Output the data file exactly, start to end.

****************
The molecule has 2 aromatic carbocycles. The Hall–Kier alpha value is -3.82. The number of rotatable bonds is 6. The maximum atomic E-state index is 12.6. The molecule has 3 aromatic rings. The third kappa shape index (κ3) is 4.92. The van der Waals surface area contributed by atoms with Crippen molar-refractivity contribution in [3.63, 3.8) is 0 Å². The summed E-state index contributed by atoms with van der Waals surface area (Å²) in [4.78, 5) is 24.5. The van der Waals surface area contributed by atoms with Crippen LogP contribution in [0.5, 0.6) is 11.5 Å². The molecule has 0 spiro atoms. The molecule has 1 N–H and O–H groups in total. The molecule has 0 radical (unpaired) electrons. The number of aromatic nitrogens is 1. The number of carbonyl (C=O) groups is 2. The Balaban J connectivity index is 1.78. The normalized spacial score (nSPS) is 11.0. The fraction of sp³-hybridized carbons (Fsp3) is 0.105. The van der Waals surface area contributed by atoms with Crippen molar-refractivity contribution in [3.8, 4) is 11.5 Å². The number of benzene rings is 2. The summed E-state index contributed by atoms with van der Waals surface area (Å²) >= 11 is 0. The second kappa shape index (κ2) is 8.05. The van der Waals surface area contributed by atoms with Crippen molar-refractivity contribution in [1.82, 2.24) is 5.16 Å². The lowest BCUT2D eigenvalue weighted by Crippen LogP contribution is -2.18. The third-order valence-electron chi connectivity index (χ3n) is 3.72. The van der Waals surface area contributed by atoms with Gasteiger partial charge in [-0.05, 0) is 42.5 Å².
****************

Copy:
The molecule has 2 aromatic carbocycles. The Hall–Kier alpha value is -3.82. The number of rotatable bonds is 6. The maximum atomic E-state index is 12.6. The molecule has 3 aromatic rings. The third kappa shape index (κ3) is 4.92. The van der Waals surface area contributed by atoms with Crippen molar-refractivity contribution in [3.63, 3.8) is 0 Å². The summed E-state index contributed by atoms with van der Waals surface area (Å²) in [4.78, 5) is 24.5. The van der Waals surface area contributed by atoms with Crippen LogP contribution in [0.5, 0.6) is 11.5 Å². The molecule has 0 spiro atoms. The molecule has 1 N–H and O–H groups in total. The molecule has 0 radical (unpaired) electrons. The number of aromatic nitrogens is 1. The number of carbonyl (C=O) groups is 2. The Balaban J connectivity index is 1.78. The normalized spacial score (nSPS) is 11.0. The fraction of sp³-hybridized carbons (Fsp3) is 0.105. The van der Waals surface area contributed by atoms with Crippen molar-refractivity contribution in [3.8, 4) is 11.5 Å². The number of benzene rings is 2. The summed E-state index contributed by atoms with van der Waals surface area (Å²) >= 11 is 0. The second kappa shape index (κ2) is 8.05. The van der Waals surface area contributed by atoms with Crippen molar-refractivity contribution in [1.82, 2.24) is 5.16 Å². The lowest BCUT2D eigenvalue weighted by Crippen LogP contribution is -2.18. The third-order valence-electron chi connectivity index (χ3n) is 3.72. The van der Waals surface area contributed by atoms with Gasteiger partial charge in [-0.05, 0) is 42.5 Å².